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Coronavirus coverage shows how epidemics can spread racism

More needs to be done to stop the harmful stereotypes that surface during outbreaks.

Jonathan Corpus Ong Gideon Lasco
30 January 2020
People wearing masks in the streets of Hong Kong after the outbreak of Coronavirus in Wuhan.
People wearing masks in the streets of Hong Kong after the outbreak of Coronavirus in Wuhan.
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PA Images

The way we understand illness is rarely defined by science alone. That is particularly evident when there are gaps in scientific knowledge – cliche and prejudice fill the void. Narratives of karmic debts, secret conspiracies, and depraved deviants offer the most irresistible explanation. In our fractious times, misinformation – spread wittingly and unwittingly – through the media and online only exacerbates these fallacies.

We see this today both in media coverage and public response to the Coronavirus outbreak. Overnight, to be from Wuhan – or even just to be Chinese – is to be a dangerous “other” to be shunned, banned from entry (regardless of the medical rationale for such a decision), and even blamed for the outbreak. In a matter of days, millions of mostly healthy people have found themselves trapped in their own homes – and unwelcome anywhere else. 

As social scientists, we fear that such dangerous narratives are encouraging racism and hate by portraying vulnerable populations as virulent carriers, rather than victims worthy of empathy and sympathy. The outbreak comes at a time when mainland Chinese people are already facing prejudice in neighbouring Asia countries. In Hong Kong, mainlanders have long been referred to by the slur “locust”. This intra-ethnic mockery, of course, plays out against a broader political battle for sovereignty from Beijing.

Recently the Twitter account Free with Hong Kong whose bio includes “Fight for Freedom” posted pictures of Chinese restaurants serving newborn mice and bat soup to diners with the hashtags #chinazi and #WuhanCoronaVirus. Political resistance might be moral justification for such incendiary tweets, but this betrays both bigotry and amnesia. The SARS epidemic of 2003 is widely suspected to have originated from civet cat in the Cantonese province of Guangdong, bordering Hong Kong.

In the Philippines, China’s territorial encroachment of the South China Sea not to mention President Rodrigo Duterte’s increasingly cozy ties with Beijing have triggered political and cultural resentments – many of which, while justifiable per se, have been projected onto mainland Chinese tourists and workers. In the recent election of 2019, opposition politicians and influencers seeking political leverage fanned the flames of anti-China sentiment through emotionally manipulative memes and racist speech.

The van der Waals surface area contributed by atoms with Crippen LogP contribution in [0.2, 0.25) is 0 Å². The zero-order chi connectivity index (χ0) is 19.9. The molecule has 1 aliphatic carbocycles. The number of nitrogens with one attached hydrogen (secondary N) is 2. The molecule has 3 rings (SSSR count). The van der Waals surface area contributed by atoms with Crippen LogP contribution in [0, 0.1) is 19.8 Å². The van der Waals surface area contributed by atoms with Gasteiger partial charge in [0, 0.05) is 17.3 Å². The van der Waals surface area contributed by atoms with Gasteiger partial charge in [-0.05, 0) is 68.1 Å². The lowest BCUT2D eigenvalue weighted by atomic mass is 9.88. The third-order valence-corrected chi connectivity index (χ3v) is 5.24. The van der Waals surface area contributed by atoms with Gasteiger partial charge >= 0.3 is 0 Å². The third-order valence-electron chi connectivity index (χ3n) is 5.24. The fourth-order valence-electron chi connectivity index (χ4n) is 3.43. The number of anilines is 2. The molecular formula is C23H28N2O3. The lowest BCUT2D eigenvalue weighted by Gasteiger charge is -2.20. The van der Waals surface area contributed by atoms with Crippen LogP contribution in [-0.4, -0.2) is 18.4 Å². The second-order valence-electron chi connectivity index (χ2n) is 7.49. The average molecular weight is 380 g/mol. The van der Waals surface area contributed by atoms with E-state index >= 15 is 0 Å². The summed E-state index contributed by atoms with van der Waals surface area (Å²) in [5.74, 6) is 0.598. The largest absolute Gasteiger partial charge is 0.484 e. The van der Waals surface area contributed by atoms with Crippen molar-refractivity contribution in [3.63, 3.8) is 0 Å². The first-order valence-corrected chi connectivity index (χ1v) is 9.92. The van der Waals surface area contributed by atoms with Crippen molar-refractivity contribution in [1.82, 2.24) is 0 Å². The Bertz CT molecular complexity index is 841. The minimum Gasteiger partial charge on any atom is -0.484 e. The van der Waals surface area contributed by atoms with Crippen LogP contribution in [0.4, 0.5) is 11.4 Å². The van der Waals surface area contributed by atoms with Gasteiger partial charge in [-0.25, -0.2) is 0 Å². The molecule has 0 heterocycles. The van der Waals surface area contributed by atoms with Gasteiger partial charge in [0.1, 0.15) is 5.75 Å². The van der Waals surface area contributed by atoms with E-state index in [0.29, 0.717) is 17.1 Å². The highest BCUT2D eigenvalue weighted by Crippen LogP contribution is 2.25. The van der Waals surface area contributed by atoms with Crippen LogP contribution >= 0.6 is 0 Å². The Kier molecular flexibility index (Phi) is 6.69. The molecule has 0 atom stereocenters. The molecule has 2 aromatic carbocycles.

Philippine responses to the coronavirus have been similarly hostile. On Facebook, a transport blogger recently shared a screenshot of a ride-share driver refusing to serve mainland Chinese clients with the message, “If you are Chinese national you are not welcome because all of have Wuhan virus” [sic]. Instead of calling this out as unacceptable, the blogger’s resigned caption simply was: “Too harsh? Or fair enough?” 

Other influencers have peddled conspiracy theory from alt-right news sites such as The Washington Times (also known for promoting climate change denial), insinuating the virus might be Beijing’s secret biological weapon to undermine their political and territorial rivals.

Coronavirus fake news story
A Facebook post of a fake news story about the virus' origins.

Unfortunately, global news outlets have similarly contributed to these unhelpful responses. An article in Foreign Policy for instance, framed the outbreak as a consequence of the Belt and Road Initiative, essentially blaming Xi Jinping who “made it possible for a local disease to become global menace”. Unfounded claims and conspiracy theories meanwhile are widely shared by incendiary tabloids Daily Mail and The Sun in the UK (infamous for their anti-immigration headlines) placing undue attention and inviting revulsion towards eating bats and other animals, implying that the Chinese people are to blame for the outbreak. Never mind that bats are consumed in many parts of the world, from Africa to Oceania.

This is not a new phenomenon. The SARS epidemic was met with similar responses, including the perpetuation of Asian stereotypes. The scare over the Ebola virus was likewise laden with prejudice against Africans. As Donald Trump’s tweets during those times show (e.g. “Stop the EBOLA patients from entering the U.S. Treat them, at the highest level, over there. THE UNITED STATES HAS ENOUGH PROBLEMS!”), it can lead to unwarranted actions and further incite panic.

Both journalists and the general public can do better by amplifying stories that recognise the agency of doctors and responders on the ground, and sharing (and verifying) stories and videos produced by ordinary people in Wuhan. These stories remind us that the outbreak is experienced most exceptionally as a tragedy by people that both mainstream news and fake news sites have dehumanised.

Before sharing and posting clickbait articles, it’s healthy to engage with the roots of our prejudice and our selective empathy. Are we conflating the Chinese government, whose past or present actions we may object to, with the Chinese people? What lessons should we heed from previous epidemics of SARS, Ebola, and even AIDS and the secondary catastrophe of discrimination and social shaming that they have inflicted to particular communities?

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